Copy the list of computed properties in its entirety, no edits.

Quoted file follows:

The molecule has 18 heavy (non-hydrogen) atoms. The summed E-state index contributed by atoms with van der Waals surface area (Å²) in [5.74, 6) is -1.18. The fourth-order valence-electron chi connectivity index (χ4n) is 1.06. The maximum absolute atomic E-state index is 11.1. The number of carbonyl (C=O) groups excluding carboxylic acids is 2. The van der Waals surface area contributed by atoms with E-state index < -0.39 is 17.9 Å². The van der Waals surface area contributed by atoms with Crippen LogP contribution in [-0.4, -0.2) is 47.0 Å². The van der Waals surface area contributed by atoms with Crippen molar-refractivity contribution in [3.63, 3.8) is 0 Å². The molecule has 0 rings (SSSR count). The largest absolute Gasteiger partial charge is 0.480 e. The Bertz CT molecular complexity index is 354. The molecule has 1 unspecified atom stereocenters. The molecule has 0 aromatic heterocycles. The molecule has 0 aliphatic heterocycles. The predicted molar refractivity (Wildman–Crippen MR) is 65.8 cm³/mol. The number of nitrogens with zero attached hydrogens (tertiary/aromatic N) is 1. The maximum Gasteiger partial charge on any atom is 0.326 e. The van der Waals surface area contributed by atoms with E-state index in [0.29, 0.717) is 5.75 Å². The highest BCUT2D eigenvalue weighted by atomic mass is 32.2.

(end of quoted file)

The molecule has 18 heavy (non-hydrogen) atoms. The summed E-state index contributed by atoms with van der Waals surface area (Å²) in [5.74, 6) is -1.18. The fourth-order valence-electron chi connectivity index (χ4n) is 1.06. The maximum absolute atomic E-state index is 11.1. The number of carbonyl (C=O) groups excluding carboxylic acids is 2. The van der Waals surface area contributed by atoms with E-state index < -0.39 is 17.9 Å². The van der Waals surface area contributed by atoms with Crippen LogP contribution in [-0.4, -0.2) is 47.0 Å². The van der Waals surface area contributed by atoms with Crippen molar-refractivity contribution in [3.63, 3.8) is 0 Å². The molecule has 0 rings (SSSR count). The largest absolute Gasteiger partial charge is 0.480 e. The Bertz CT molecular complexity index is 354. The molecule has 1 unspecified atom stereocenters. The molecule has 0 aromatic heterocycles. The molecule has 0 aliphatic heterocycles. The predicted molar refractivity (Wildman–Crippen MR) is 65.8 cm³/mol. The number of nitrogens with zero attached hydrogens (tertiary/aromatic N) is 1. The maximum Gasteiger partial charge on any atom is 0.326 e. The van der Waals surface area contributed by atoms with E-state index in [0.29, 0.717) is 5.75 Å². The highest BCUT2D eigenvalue weighted by atomic mass is 32.2.